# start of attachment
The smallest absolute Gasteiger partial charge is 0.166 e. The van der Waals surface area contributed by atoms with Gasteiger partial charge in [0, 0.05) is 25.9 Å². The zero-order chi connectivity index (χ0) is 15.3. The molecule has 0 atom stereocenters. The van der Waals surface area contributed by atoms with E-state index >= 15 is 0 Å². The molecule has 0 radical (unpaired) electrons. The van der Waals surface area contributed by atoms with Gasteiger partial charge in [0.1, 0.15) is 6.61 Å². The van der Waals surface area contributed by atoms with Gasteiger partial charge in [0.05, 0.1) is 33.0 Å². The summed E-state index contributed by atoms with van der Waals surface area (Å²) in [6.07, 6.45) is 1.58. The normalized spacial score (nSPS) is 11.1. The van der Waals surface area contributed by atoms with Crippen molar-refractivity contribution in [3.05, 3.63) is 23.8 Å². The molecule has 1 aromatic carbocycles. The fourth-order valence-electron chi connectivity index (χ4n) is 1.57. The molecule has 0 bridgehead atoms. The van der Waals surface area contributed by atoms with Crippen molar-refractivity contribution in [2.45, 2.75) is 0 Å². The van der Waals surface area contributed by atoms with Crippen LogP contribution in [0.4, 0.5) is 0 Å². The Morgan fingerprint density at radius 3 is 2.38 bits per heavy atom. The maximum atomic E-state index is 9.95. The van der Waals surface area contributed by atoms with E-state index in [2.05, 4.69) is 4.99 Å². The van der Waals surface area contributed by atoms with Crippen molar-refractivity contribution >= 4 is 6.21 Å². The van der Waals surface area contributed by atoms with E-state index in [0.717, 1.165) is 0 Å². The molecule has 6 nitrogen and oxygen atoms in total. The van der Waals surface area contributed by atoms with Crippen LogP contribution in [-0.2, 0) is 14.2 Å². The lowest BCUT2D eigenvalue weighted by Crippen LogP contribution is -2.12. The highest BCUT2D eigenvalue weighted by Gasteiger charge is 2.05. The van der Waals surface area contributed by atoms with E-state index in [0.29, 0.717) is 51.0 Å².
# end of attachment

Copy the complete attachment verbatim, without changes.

The smallest absolute Gasteiger partial charge is 0.166 e. The van der Waals surface area contributed by atoms with Gasteiger partial charge in [0, 0.05) is 25.9 Å². The zero-order chi connectivity index (χ0) is 15.3. The molecule has 0 atom stereocenters. The van der Waals surface area contributed by atoms with E-state index >= 15 is 0 Å². The molecule has 0 radical (unpaired) electrons. The van der Waals surface area contributed by atoms with Gasteiger partial charge in [0.1, 0.15) is 6.61 Å². The van der Waals surface area contributed by atoms with Gasteiger partial charge in [0.05, 0.1) is 33.0 Å². The summed E-state index contributed by atoms with van der Waals surface area (Å²) in [6.07, 6.45) is 1.58. The normalized spacial score (nSPS) is 11.1. The van der Waals surface area contributed by atoms with Crippen molar-refractivity contribution in [3.05, 3.63) is 23.8 Å². The molecule has 1 aromatic carbocycles. The fourth-order valence-electron chi connectivity index (χ4n) is 1.57. The molecule has 0 bridgehead atoms. The van der Waals surface area contributed by atoms with Crippen molar-refractivity contribution in [2.45, 2.75) is 0 Å². The van der Waals surface area contributed by atoms with Crippen LogP contribution in [0.4, 0.5) is 0 Å². The Morgan fingerprint density at radius 3 is 2.38 bits per heavy atom. The maximum atomic E-state index is 9.95. The van der Waals surface area contributed by atoms with E-state index in [2.05, 4.69) is 4.99 Å². The van der Waals surface area contributed by atoms with Crippen molar-refractivity contribution >= 4 is 6.21 Å². The van der Waals surface area contributed by atoms with E-state index in [0.717, 1.165) is 0 Å². The molecule has 6 nitrogen and oxygen atoms in total. The van der Waals surface area contributed by atoms with Crippen LogP contribution in [-0.2, 0) is 14.2 Å². The lowest BCUT2D eigenvalue weighted by Crippen LogP contribution is -2.12. The highest BCUT2D eigenvalue weighted by Gasteiger charge is 2.05. The van der Waals surface area contributed by atoms with E-state index in [0.29, 0.717) is 51.0 Å².